“There is increasing evidence that India will not allow Pakistan to go first,” Vipin Narang, an expert on South Asian nuclear strategy at the Massachusetts Institute of Technology, had said.

He also pointed out that India’s preemptive strike may not be conventional strikes and would also be aimed at Pakistan’s missiles launchers for tactical battlefield nuclear warheads.

Trump’s Nepotism Backfires

‘This is off the map’: Former intelligence officials say the reported Kushner-Russia plan is unlike anything they’ve ever seen

White House Senior Advisor Jared Kushner listens during President Donald Trump’s joint news conference with German Chancellor Angela Merkel in the East Room of the White House in Washington, March 17, 2017.Jim Bourg/Reuters

Former intelligence officials described Jared Kushner’s reported attempt to set up a backchannel line of communication with Russia last December that would bypass the US’ national security and intelligence apparatus as “off the map,” “explosive,” and “extremely dangerous.”

Trump’s national security adviser, H.R. McMaster, said during a press conference on Saturday that, if Kushner did try to set up such a back channel, “I would not be concerned about it.”

“We have back-channel communications with a number of countries,” McMaster said. “So, generally speaking, about back-channel communications, what that allows you to do is to communicate in a discreet manner.”

Scott Olson, a recently retired FBI agent who ran counterintelligence operations and spent more than 20 years at the bureau, agreed that it is not unusual for low-level staffers to work between governments and bypass bureaucracy to exchange views and build consensus in advance of higher-level negotiations.

But what Kushner appears to have done is “substantially different, in two ways,” he said.

“First, he is not seeking a back-channel for a low-level staff exchange,” Olson said. “He wants high-level direct-contact communication. This is extremely dangerous because it results in verbal (and therefore undocumented and unwitnessed) agreements, which are binding on governments. Free governments do not work this way. They can’t. If they do, they are no longer free.”

He continued:

“Second, he asked to use a foreign government’s communication facilities. This is way beyond a private server. This is doing US government diplomatic business over a foreign government’s communication system. It’s not an off-the-record conversation. It’s a conversation recorded by the opposing party. This shows a staggering lack of understanding of the US and its place in the world. Actually, it shows a staggering lack of common sense. When he negotiates a business deal does he use the other guy’s notes?”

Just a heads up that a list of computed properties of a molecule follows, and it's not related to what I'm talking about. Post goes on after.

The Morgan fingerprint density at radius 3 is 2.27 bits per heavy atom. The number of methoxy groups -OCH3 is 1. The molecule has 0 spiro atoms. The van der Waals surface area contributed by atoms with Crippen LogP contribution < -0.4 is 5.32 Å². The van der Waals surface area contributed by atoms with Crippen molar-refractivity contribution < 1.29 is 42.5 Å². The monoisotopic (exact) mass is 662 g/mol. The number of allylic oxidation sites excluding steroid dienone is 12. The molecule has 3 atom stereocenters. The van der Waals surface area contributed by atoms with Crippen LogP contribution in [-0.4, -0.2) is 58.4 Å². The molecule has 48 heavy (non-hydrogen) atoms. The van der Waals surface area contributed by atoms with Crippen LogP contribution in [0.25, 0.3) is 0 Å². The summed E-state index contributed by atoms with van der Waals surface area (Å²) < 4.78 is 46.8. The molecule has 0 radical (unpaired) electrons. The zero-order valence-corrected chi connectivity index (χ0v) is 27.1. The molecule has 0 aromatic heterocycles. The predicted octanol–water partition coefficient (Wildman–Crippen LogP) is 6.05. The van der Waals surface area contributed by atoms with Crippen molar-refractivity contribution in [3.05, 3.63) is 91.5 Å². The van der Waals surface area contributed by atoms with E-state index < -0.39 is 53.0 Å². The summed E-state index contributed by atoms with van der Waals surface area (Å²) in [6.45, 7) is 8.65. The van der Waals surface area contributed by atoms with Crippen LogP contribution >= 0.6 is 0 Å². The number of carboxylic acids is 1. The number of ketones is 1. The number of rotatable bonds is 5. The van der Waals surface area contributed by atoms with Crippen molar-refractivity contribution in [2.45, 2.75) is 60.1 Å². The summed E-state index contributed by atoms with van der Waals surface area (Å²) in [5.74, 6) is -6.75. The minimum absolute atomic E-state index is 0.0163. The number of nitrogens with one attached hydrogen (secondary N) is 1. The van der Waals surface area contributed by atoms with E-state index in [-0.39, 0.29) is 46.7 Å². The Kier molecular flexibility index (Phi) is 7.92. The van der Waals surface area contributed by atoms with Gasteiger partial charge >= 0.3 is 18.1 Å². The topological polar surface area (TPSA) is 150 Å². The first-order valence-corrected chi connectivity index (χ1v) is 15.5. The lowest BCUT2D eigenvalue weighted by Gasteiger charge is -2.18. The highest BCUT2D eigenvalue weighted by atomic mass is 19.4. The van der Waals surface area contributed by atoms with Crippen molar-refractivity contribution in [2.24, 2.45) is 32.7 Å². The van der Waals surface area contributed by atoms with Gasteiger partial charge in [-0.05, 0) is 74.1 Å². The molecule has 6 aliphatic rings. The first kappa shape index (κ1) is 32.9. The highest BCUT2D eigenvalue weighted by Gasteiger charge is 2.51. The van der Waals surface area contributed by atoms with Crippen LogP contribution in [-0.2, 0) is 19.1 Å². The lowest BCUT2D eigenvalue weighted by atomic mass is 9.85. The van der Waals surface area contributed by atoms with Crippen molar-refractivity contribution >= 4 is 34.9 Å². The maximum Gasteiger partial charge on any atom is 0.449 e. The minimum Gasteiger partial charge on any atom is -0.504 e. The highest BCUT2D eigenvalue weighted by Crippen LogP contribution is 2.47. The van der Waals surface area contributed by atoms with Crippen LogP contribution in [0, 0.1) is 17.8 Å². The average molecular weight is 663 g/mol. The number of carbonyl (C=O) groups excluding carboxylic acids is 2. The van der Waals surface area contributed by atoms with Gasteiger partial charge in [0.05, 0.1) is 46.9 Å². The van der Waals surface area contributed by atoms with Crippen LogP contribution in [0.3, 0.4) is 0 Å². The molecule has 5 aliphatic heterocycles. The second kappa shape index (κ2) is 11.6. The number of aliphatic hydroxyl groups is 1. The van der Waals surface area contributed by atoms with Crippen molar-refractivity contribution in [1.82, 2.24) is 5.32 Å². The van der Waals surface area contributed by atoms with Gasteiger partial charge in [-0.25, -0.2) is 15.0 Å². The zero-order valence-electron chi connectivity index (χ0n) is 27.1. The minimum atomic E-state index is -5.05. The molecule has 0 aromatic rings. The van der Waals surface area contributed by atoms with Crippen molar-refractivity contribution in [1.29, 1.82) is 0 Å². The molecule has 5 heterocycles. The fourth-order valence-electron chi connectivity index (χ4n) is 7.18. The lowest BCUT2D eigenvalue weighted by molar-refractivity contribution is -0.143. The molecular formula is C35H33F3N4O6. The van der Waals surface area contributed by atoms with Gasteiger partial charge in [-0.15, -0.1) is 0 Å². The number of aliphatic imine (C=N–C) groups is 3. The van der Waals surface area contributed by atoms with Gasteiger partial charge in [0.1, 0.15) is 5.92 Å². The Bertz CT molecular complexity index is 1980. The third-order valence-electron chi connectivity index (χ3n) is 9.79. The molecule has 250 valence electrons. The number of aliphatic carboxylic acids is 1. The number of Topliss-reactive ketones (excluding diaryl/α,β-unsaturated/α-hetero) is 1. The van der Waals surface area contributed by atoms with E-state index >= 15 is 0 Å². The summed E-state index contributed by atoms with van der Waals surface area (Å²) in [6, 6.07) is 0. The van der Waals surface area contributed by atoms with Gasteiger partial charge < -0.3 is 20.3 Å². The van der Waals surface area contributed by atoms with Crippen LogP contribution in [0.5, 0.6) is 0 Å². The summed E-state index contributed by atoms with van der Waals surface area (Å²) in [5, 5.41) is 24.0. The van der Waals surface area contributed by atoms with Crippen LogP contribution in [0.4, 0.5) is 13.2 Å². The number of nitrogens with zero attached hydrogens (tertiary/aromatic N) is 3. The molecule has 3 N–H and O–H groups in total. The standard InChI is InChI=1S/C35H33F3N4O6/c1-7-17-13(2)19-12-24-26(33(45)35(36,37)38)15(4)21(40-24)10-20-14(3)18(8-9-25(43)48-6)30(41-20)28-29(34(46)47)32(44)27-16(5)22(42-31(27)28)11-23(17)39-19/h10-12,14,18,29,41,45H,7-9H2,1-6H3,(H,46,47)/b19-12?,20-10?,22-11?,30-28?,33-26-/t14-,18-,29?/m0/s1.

Kushner, President Donald Trump’s son-in-law and a top White House adviser, was willing to go extraordinary lengths to establish a secret line of communication between the Trump administration and Russian government officials, The Washington Post reported Friday.

Kushner met with Russia’s ambassador, Sergey Kislyak, in December at Trump Tower, where he floated the possibility of setting up a secure line of communication between the Trump transition team and Russia – and having those talks take place in Russian diplomatic facilities in the US. That would essentially conceal their interactions from US government scrutiny, The Post wrote, citing US intelligence officials briefed on the matter.

Jared KushnerWhite House Senior Advisor and son-in-law to the president Jared Kushner (L) joins other cabinet members and senior members of the Trump administration during a news conference. Chip Somodevilla/Getty Images

The New York Times confirmed the Post’s story late Friday night, adding that the planned purpose for the secure channel was to discuss military strategies in Syria.

If true, “this actually is even more disturbing,” said Susan Hennessey, a former attorney for the National Security Agency. “Why in God’s name would they want to conceal plans on Syria strategy from the US military?”

“Even accepting their Syria spin, what Kushner tried to do was blind the US government on incredibly important national security matters,” Hennessey added. “That’s not how it works. That’s not the behavior of someone who recognizes America is still, at its core, a common endeavor.”

Kislyak reportedly passed along Kushner’s request to Moscow. The Post’s Ellen Nakashima, Adam Entous, and Greg Miller reported that the Russian ambassador was “taken aback” by Kushner’s request, because it posed significant risks for both the Trump team and the Kremlin.

“This was probably as off-putting to Kislyak as it is for you and me,” Michael Hayden, who served as the director of the NSA and the CIA, told CNN on Saturday. “This is off the map. I know of no other experience like this in our history, and certainly not within my life experience.”

“What manner of ignorance, hubris, suspicion, and contempt [for the previous administration] would you have to have to think doing this with the Russian ambassador would be a good or appropriate idea?” Hayden added.

Kushner, who did not disclose the meeting on his security clearance form, is now under scrutiny in the FBI’s investigation of Russia’s election interference, and whether the Trump campaign colluded with Russian officials to undermine Hillary Clinton.